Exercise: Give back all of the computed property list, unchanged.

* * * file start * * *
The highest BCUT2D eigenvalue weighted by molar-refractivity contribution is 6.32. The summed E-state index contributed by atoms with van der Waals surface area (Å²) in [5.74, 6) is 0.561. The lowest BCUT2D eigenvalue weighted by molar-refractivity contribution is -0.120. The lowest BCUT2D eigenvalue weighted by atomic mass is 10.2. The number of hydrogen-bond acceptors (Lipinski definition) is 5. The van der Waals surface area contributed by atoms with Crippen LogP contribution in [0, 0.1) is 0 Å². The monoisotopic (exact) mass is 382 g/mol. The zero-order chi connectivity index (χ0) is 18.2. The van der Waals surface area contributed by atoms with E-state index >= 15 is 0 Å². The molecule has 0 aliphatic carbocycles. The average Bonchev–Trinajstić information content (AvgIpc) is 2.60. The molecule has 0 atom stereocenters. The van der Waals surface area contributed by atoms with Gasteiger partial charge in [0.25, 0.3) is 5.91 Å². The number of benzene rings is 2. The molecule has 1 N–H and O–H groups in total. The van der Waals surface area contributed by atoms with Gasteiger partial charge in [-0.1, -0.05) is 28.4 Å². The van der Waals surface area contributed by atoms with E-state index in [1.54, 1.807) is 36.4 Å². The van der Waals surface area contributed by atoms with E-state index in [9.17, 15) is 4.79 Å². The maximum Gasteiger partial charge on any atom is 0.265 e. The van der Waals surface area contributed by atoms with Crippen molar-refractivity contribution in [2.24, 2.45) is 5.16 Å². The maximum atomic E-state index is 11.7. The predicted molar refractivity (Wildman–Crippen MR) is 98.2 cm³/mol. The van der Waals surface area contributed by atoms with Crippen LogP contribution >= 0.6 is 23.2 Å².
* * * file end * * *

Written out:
The highest BCUT2D eigenvalue weighted by molar-refractivity contribution is 6.32. The summed E-state index contributed by atoms with van der Waals surface area (Å²) in [5.74, 6) is 0.561. The lowest BCUT2D eigenvalue weighted by molar-refractivity contribution is -0.120. The lowest BCUT2D eigenvalue weighted by atomic mass is 10.2. The number of hydrogen-bond acceptors (Lipinski definition) is 5. The van der Waals surface area contributed by atoms with Crippen LogP contribution in [0, 0.1) is 0 Å². The monoisotopic (exact) mass is 382 g/mol. The zero-order chi connectivity index (χ0) is 18.2. The van der Waals surface area contributed by atoms with E-state index >= 15 is 0 Å². The molecule has 0 aliphatic carbocycles. The average Bonchev–Trinajstić information content (AvgIpc) is 2.60. The molecule has 0 atom stereocenters. The van der Waals surface area contributed by atoms with Gasteiger partial charge in [0.25, 0.3) is 5.91 Å². The number of benzene rings is 2. The molecule has 1 N–H and O–H groups in total. The van der Waals surface area contributed by atoms with Gasteiger partial charge in [-0.1, -0.05) is 28.4 Å². The van der Waals surface area contributed by atoms with E-state index in [1.54, 1.807) is 36.4 Å². The van der Waals surface area contributed by atoms with E-state index in [9.17, 15) is 4.79 Å². The maximum Gasteiger partial charge on any atom is 0.265 e. The van der Waals surface area contributed by atoms with Crippen molar-refractivity contribution in [2.24, 2.45) is 5.16 Å². The maximum atomic E-state index is 11.7. The predicted molar refractivity (Wildman–Crippen MR) is 98.2 cm³/mol. The van der Waals surface area contributed by atoms with Crippen LogP contribution >= 0.6 is 23.2 Å².